Sometimes, between sleep and the time I fully awaken, I have this fantasy about the Federal Reserve Chairman. I imagine that Ben Bernanke will testify before an exasperated, desperate Congress someday and say something like the following, perhaps near the end of his term...
Despite what is essentially a depression, the stock market rocks on. The reason for this is that the stimulus is really aimed at appeasing the "free market conservatives" who populate Wall Street banks and the executive suites of our multinational corporations.
The next few weeks are critical in determining whether or not the economy is on a self-sustaining path.
On Saturday, President Obama stated that he wants the next chairman of the Federal Reserve to not just be an economic wonk but to actively promote policies that will advance the welfare of ordinary citizens. He may as well have described the resume of Robert Reich.
There are worse things in life than terrible phone manners, imperiousness and excessive confidence, but these traits have just become more relevant amid the disclosures that Larry Summers appears to be the front-runner to take over as Federal Reserve chairman assuming Ben Bernanke steps down early next year.
Reporters, journalists and stock market investors are fixated on Federal Reserve Chairman Ben Bernanke's statements about the Fed's $85 billion per month giant stimulus. A major problem is that there is no giant Fed stimulus.
As a man mired so deeply in Greenspan Economics, Summers is simply not capable of recognizing the dangers of letting the banking industry run fast and loose, or of grasping the wisdom of regulated capitalism.
Larry Summers is running hard to succeed Ben Bernanke as chairman of the Federal Reserve. This is a terrible idea. Once appointed chief of economic policy, Summers with Tim Geithner was a prime architect of propping up and bailing out the biggest banks, rather than cleaning them out and altering the conflicts of interest at the core of Wall Street's business model. Today, the banks are more highly concentrated, more profitable, and less in the business of financing the real economy than ever. This is Larry Summers' legacy. The prime alternative to Summers is Fed Vice Chair Janet Yellen, who is very much like Bernanke, only better. She has gone even further in expressing concern for the economy's persistent unemployment and in criticizing the bipartisan obsession with deficit reduction. Yellen deserves to be Fed chair purely on the merits. It pains me to write that if she gets the job, one other major contrast with Summers will weigh in her favor. She is female.
It's time for broad bipartisan support for critically important investments in young children. And we must get this right for children: not for test makers, not for adult interests, but for children -- especially the poorest children.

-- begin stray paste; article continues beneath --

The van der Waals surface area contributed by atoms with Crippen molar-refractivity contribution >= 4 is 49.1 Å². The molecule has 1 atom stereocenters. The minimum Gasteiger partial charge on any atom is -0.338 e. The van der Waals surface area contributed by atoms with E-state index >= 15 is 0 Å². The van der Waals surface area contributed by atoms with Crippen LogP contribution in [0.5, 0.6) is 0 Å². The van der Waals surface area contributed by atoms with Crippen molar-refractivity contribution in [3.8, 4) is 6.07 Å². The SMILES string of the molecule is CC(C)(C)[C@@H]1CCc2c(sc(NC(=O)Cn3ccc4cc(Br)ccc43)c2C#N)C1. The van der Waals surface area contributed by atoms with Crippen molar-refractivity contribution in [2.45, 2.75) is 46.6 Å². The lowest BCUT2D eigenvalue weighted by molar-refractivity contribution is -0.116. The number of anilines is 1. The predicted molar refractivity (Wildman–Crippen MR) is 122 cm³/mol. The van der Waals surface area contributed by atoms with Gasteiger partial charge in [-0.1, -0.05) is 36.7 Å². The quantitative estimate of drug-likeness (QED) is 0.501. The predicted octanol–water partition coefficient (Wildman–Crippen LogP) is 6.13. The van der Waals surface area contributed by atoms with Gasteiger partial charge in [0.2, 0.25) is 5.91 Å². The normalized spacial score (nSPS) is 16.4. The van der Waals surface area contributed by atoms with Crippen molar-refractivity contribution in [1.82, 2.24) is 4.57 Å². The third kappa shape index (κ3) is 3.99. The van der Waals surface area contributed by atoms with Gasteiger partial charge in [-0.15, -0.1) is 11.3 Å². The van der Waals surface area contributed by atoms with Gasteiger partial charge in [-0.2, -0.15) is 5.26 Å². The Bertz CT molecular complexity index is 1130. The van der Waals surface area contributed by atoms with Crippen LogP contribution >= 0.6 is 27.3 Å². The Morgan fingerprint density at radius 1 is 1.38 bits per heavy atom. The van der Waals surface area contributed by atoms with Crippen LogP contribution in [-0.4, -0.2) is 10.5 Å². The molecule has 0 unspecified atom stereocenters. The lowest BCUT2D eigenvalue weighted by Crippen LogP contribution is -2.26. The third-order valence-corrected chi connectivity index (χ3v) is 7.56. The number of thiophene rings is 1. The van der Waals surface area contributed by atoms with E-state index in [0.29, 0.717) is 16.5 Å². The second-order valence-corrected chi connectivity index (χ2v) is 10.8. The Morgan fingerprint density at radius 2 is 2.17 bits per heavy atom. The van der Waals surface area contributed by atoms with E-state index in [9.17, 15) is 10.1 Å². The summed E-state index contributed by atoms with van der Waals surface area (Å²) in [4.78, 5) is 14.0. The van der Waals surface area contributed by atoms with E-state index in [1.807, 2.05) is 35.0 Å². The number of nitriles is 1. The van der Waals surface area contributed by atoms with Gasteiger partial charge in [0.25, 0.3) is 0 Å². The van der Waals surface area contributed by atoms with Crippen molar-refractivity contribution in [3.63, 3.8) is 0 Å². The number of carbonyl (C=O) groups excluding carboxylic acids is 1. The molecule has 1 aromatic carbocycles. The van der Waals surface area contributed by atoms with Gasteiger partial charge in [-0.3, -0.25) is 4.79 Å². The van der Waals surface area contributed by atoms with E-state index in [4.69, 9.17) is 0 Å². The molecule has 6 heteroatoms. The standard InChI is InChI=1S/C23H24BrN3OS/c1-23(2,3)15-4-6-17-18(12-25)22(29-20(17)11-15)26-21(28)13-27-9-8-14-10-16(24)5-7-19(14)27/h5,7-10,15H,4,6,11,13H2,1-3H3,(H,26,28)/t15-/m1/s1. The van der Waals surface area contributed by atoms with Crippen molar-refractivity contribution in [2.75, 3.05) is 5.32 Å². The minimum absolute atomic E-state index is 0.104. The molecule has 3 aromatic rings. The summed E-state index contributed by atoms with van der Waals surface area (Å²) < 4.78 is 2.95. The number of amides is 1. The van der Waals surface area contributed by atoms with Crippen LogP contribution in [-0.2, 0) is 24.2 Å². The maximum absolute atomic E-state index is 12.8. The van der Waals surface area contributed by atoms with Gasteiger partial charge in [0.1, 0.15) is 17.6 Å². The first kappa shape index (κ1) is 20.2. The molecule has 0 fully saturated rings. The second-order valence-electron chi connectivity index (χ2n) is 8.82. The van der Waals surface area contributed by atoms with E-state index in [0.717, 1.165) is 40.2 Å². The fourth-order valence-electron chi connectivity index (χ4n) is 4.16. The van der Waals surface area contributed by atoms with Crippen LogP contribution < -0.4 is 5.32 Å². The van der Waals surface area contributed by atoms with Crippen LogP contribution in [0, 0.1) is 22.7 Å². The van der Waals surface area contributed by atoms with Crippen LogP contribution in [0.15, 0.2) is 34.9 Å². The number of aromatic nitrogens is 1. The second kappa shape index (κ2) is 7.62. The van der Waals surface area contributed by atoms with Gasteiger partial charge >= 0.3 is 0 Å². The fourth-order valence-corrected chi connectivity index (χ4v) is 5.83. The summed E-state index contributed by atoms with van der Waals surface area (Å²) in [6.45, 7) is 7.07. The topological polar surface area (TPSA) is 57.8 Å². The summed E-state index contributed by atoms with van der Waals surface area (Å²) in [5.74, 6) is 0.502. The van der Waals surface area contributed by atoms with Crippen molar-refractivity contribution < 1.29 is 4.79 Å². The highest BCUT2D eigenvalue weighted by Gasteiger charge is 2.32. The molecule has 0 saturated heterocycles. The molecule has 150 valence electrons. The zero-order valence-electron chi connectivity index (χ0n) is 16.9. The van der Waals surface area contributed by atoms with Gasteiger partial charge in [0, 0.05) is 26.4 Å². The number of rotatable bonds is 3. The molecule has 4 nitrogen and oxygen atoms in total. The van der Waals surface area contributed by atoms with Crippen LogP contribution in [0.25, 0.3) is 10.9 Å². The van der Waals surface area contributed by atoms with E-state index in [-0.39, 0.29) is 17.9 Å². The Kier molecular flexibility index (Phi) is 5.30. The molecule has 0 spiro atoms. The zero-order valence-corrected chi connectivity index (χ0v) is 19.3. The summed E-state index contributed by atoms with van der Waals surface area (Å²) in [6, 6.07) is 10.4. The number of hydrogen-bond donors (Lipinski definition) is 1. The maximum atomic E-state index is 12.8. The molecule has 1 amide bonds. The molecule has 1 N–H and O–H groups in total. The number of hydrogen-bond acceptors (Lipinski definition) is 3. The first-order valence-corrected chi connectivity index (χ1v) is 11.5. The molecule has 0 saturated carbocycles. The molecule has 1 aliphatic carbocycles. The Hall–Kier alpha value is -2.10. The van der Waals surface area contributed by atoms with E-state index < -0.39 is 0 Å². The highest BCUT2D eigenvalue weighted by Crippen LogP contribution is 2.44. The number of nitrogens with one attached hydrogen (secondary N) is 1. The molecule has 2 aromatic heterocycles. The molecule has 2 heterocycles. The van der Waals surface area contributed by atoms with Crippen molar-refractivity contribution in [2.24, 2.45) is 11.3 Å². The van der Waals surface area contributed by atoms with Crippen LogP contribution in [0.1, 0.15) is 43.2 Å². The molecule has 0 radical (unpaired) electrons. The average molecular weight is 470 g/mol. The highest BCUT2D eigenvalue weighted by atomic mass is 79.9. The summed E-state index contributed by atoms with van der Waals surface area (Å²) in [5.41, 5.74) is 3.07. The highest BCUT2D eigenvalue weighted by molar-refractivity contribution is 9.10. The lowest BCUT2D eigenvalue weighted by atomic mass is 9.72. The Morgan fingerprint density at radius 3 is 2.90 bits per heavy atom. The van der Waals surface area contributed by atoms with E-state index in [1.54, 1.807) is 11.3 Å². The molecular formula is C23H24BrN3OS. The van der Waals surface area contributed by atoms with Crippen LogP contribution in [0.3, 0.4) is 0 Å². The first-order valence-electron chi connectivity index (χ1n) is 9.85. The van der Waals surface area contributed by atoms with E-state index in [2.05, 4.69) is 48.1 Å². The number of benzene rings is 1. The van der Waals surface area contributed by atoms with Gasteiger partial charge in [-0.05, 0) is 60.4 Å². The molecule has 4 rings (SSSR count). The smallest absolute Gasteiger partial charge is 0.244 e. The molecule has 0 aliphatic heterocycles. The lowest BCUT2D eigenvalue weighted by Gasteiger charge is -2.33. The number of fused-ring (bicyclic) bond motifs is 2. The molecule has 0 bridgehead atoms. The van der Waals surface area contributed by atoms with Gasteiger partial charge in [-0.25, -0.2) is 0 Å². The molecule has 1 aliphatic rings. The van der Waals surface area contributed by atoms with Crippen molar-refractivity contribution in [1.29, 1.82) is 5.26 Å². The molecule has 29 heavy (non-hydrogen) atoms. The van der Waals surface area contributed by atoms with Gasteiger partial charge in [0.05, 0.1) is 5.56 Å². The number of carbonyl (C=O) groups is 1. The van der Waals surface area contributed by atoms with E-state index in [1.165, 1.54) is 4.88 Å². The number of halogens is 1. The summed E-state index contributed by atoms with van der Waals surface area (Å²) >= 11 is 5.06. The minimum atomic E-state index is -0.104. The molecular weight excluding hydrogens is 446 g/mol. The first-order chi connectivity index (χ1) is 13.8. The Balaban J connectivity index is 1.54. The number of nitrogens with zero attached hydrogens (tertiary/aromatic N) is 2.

In his congressional testimony yesterday, Fed Chair Ben Bernanke called out the Congress. He warned them to stop the reckless and mindless spending cuts that are killing jobs and growth. His warnings fell on deaf ears in the Congress.
A consequential challenge facing the Fed and the U.S. economy is the risk of a gradual decline in this powerful institution's policy responsiveness, adaptability and flexibility. It is likely that, at some stage within the next few years, the Fed will need to exit from its highly-experimental monetary policies. The hope is that it is able to do so in an orderly fashion because its key objective is attained -- namely, that of promoting high and sustained economic growth with low and stable inflation. The risk is that the collateral damage of policy experimentation overwhelms the benefits. Having succeeded in temporarily restoring calm to the markets after the May/June upheavals, Mr. Bernanke still faces the more difficult challenge of regaining policy flexibility for an institution that is central to the well-being of the U.S. and that of the global economy.
I quote the following at length because it's so logical and well said. And remember, he's saying this stuff in the House of Representatives, where logic has been on an extended vacation.
Tell me it's a sick joke: Former U.S. Treasury Secretary Lawrence Summers, the guy who tops the list of those responsible for sabotaging the world's economy, is lobbying to be the next chairman of the Federal Reserve.
A candid Bernanke would explain to Congress that their insistence on debt hysteria is the leading problem slowing the U.S. recovery and that the Fed cannot counteract the harm that Congress and Obama are doing when they inflict austerity.
As the world financial markets (and a chorus of market commentators) react negatively to the latest policy guidance from the U.S. Federal Reserve and ...
Eighty five billion a month will seem tiny compared to the avalanche of the $1.863 trillion excess reserves exploding rapidly into the economy. That would devalue the currency, cause more rapid inflation and worry investors about a coming collapse.